37. I couldn’t live my life any other way if I didnt go to bed around 9pm. Many times it is earlier and very very occasionally a little later though on these occasions I know it is going to happen so can prepare myself and body for a change in routine. It is confirming to read this blog as it shows listening to and working with my body is the way to go!

  38. Surely, it’s not rocket science is it to simply see that winding down and resting early will lead to a happier body? Old sayings and common place traditions show that it has long been widely known. But the fascinating point to what you share Dianne here, is just how we resist and fight the facts. We doggedly do the opposite of what common sense would seem to be. Heaven knows that if just half of us listened finally, the health and well-being of this world would probably transform overnight.

    1. There is a certain arrogance in us that thinks we can defy the laws and cycles of nature that govern us and choose instead to impose our own rhythm that does naught to truly support the expression of who we really are.

  39. I was always a ‘night owl’, I used to nap in the day and be up for pretty much most the night. On weekends I never went out for the night until at least 10pm, you can imagined what ensued from there… My favourite time to be awake was and still is the early hours of the morning, except now I approach it from the other end in the sense that instead of being awake all night to appreciate the stillness of these hours (although I do challenge you to appreciate stillness when you have been in motion for most the night!) I now, like you Dianne, go to bed early so I can wake feeling rested in the early morning quiet. I have a busy life so this time to myself is sacred and provides a solid foundation for the rest of my day. I feel the reason why we find it so hard to go to bed early, despite being so exhausted we could collapse if we let ourselves, is that we do not feel we have got the most out of our day in the sense that we have not been fully present and committed and truly enjoying the tasks we are engaged with (or not engaging with!) and it is this feeling of un-fulfilment that has us seeking fillers such as food, TV, entertainment by the time the day draws to a close so we keep ourselves up to ‘get something more’.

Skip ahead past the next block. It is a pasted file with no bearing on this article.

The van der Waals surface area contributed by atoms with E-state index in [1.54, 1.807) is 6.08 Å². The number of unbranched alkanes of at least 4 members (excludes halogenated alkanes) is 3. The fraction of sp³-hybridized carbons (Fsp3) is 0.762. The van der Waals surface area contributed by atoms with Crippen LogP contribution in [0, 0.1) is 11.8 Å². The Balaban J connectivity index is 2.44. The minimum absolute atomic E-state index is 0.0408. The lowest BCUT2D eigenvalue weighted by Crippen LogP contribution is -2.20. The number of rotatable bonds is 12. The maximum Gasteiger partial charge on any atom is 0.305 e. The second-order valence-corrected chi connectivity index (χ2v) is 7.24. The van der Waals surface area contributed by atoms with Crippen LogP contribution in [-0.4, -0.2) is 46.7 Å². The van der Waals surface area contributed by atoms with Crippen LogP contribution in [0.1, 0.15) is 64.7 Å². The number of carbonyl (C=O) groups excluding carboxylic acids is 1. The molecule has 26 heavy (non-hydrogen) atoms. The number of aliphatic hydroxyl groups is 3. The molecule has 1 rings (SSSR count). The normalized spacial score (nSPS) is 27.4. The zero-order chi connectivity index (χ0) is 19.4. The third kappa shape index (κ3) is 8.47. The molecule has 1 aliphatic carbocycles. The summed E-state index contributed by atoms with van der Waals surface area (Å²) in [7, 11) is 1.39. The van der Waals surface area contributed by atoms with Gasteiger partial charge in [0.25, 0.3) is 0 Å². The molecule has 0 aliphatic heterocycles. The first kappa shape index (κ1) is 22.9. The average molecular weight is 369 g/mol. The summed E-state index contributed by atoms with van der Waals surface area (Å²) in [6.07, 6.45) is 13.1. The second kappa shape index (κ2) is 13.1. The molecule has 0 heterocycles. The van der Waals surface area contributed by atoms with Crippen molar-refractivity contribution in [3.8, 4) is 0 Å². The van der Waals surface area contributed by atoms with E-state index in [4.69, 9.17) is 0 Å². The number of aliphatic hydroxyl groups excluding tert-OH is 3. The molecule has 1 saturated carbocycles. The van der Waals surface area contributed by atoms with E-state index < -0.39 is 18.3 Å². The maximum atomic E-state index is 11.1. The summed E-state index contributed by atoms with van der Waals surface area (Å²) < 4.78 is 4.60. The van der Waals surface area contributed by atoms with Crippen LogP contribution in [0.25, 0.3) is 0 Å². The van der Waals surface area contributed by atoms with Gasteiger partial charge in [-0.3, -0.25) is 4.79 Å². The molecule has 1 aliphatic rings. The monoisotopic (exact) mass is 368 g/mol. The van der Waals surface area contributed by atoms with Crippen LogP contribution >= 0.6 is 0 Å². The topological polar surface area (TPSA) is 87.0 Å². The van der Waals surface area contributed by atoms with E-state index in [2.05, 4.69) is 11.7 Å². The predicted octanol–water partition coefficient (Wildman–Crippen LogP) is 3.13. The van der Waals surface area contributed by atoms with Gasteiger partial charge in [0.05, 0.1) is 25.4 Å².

40. I have found most important companion to going to sleep early is to make sure that there is no stimulation or excitement in the time before heading to bed.

  41. I have found that I have had an urge to go to bed early , and get an early night but am always finding myself in bed after I planned to, and then retrace my steps back into my evening, which was set up to not feel what the day was like, to see what I feel like and reflect. But when actually making the early night not by force but by self-love it was awesome!

  42. I was just reading the recent statistics on the alarming rates of illness related to so many people not being able to sleep. The causes and long term illnesses were endless. Why not take a leaf out of this great blog- a simple yet great start to bring the basics back to life. Early to bed and early to rise does bring vitality but so does the willingness to bring responsibility into the equation.

  43. It’s such simple advice, yet how many of us actually live this in life? Sometimes it can feel like there is force pulling us to go the other way – like a rip in a wave pulling us further away from slumber, our sheets and our bed. Before too long we can find ourselves at 11 o’clock wondering what went ‘wrong’. Yet what I get from what you say Dianne, is that life is about quality of energy and simply choosing the one that Loves and supports us, can sometimes seem hard, but is all we ever need to do. Just writing this I feel I am bound to sleep soundly!